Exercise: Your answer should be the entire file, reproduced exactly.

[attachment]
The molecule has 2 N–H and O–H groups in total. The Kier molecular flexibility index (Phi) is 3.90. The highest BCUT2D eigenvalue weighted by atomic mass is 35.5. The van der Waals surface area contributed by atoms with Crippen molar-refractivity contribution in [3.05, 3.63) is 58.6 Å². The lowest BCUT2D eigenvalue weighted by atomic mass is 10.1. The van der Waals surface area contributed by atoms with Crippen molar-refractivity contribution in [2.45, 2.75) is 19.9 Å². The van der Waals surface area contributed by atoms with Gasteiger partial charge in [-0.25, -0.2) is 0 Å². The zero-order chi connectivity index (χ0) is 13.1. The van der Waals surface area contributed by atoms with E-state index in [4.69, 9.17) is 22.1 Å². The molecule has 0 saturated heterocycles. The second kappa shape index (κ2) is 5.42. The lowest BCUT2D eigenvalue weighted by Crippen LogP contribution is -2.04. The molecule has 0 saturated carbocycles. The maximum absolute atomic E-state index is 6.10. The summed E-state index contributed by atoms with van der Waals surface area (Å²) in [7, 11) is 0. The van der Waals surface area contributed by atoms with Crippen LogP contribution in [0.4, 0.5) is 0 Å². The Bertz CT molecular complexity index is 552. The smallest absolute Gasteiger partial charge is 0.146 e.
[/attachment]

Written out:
The molecule has 2 N–H and O–H groups in total. The Kier molecular flexibility index (Phi) is 3.90. The highest BCUT2D eigenvalue weighted by atomic mass is 35.5. The van der Waals surface area contributed by atoms with Crippen molar-refractivity contribution in [3.05, 3.63) is 58.6 Å². The lowest BCUT2D eigenvalue weighted by atomic mass is 10.1. The van der Waals surface area contributed by atoms with Crippen molar-refractivity contribution in [2.45, 2.75) is 19.9 Å². The van der Waals surface area contributed by atoms with Gasteiger partial charge in [-0.25, -0.2) is 0 Å². The zero-order chi connectivity index (χ0) is 13.1. The van der Waals surface area contributed by atoms with E-state index in [4.69, 9.17) is 22.1 Å². The molecule has 0 saturated heterocycles. The second kappa shape index (κ2) is 5.42. The lowest BCUT2D eigenvalue weighted by Crippen LogP contribution is -2.04. The molecule has 0 saturated carbocycles. The maximum absolute atomic E-state index is 6.10. The summed E-state index contributed by atoms with van der Waals surface area (Å²) in [7, 11) is 0. The van der Waals surface area contributed by atoms with Crippen LogP contribution in [0.4, 0.5) is 0 Å². The Bertz CT molecular complexity index is 552. The smallest absolute Gasteiger partial charge is 0.146 e.